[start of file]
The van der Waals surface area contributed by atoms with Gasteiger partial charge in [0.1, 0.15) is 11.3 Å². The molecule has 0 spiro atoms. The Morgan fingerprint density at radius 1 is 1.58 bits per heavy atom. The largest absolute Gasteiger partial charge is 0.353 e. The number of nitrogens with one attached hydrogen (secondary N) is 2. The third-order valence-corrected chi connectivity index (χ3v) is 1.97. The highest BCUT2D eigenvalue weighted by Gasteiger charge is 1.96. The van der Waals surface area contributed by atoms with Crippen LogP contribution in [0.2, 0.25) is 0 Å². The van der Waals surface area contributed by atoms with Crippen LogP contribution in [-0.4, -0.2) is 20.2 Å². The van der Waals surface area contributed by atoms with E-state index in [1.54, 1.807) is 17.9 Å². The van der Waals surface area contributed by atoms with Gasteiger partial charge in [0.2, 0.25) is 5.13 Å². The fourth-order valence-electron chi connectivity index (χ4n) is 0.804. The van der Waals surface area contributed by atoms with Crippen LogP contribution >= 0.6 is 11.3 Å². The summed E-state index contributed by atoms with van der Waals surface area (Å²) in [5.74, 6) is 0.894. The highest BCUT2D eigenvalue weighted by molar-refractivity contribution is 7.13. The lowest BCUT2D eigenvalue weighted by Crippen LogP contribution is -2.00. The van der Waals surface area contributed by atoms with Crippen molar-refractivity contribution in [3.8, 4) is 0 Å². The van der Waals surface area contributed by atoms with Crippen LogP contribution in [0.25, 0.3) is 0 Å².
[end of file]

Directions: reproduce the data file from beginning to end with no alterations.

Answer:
The van der Waals surface area contributed by atoms with Gasteiger partial charge in [0.1, 0.15) is 11.3 Å². The molecule has 0 spiro atoms. The Morgan fingerprint density at radius 1 is 1.58 bits per heavy atom. The largest absolute Gasteiger partial charge is 0.353 e. The number of nitrogens with one attached hydrogen (secondary N) is 2. The third-order valence-corrected chi connectivity index (χ3v) is 1.97. The highest BCUT2D eigenvalue weighted by Gasteiger charge is 1.96. The van der Waals surface area contributed by atoms with Crippen LogP contribution in [0.2, 0.25) is 0 Å². The van der Waals surface area contributed by atoms with Crippen LogP contribution in [-0.4, -0.2) is 20.2 Å². The van der Waals surface area contributed by atoms with E-state index in [1.54, 1.807) is 17.9 Å². The van der Waals surface area contributed by atoms with Gasteiger partial charge in [0.2, 0.25) is 5.13 Å². The fourth-order valence-electron chi connectivity index (χ4n) is 0.804. The van der Waals surface area contributed by atoms with Crippen LogP contribution >= 0.6 is 11.3 Å². The summed E-state index contributed by atoms with van der Waals surface area (Å²) in [5.74, 6) is 0.894. The highest BCUT2D eigenvalue weighted by molar-refractivity contribution is 7.13. The lowest BCUT2D eigenvalue weighted by Crippen LogP contribution is -2.00. The van der Waals surface area contributed by atoms with Crippen molar-refractivity contribution in [3.8, 4) is 0 Å². The van der Waals surface area contributed by atoms with Crippen LogP contribution in [0.25, 0.3) is 0 Å².